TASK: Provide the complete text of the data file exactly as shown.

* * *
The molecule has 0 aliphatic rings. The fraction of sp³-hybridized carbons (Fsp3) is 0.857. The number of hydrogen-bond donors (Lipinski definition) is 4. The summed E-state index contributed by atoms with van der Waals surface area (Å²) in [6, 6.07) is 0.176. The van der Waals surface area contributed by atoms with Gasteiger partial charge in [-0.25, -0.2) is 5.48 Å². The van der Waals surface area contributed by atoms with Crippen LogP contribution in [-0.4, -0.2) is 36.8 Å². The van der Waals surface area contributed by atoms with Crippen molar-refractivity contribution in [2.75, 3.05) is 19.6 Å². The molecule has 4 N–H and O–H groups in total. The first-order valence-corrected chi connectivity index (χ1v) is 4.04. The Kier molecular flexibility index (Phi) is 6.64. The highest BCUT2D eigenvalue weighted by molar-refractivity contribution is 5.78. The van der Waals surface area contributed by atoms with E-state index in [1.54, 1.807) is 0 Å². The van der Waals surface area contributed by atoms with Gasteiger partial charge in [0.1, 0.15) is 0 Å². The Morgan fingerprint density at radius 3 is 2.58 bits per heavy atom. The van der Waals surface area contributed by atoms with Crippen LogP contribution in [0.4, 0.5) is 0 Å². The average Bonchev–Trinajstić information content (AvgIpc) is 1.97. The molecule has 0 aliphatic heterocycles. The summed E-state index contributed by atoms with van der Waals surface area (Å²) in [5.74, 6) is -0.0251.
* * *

The molecule has 0 aliphatic rings. The fraction of sp³-hybridized carbons (Fsp3) is 0.857. The number of hydrogen-bond donors (Lipinski definition) is 4. The summed E-state index contributed by atoms with van der Waals surface area (Å²) in [6, 6.07) is 0.176. The van der Waals surface area contributed by atoms with Gasteiger partial charge in [-0.25, -0.2) is 5.48 Å². The van der Waals surface area contributed by atoms with Crippen LogP contribution in [-0.4, -0.2) is 36.8 Å². The van der Waals surface area contributed by atoms with Crippen molar-refractivity contribution in [2.75, 3.05) is 19.6 Å². The molecule has 4 N–H and O–H groups in total. The first-order valence-corrected chi connectivity index (χ1v) is 4.04. The Kier molecular flexibility index (Phi) is 6.64. The highest BCUT2D eigenvalue weighted by molar-refractivity contribution is 5.78. The van der Waals surface area contributed by atoms with E-state index in [1.54, 1.807) is 0 Å². The van der Waals surface area contributed by atoms with Gasteiger partial charge in [0.1, 0.15) is 0 Å². The Morgan fingerprint density at radius 3 is 2.58 bits per heavy atom. The van der Waals surface area contributed by atoms with Crippen LogP contribution in [0.4, 0.5) is 0 Å². The average Bonchev–Trinajstić information content (AvgIpc) is 1.97. The molecule has 0 aliphatic heterocycles. The summed E-state index contributed by atoms with van der Waals surface area (Å²) in [5.74, 6) is -0.0251.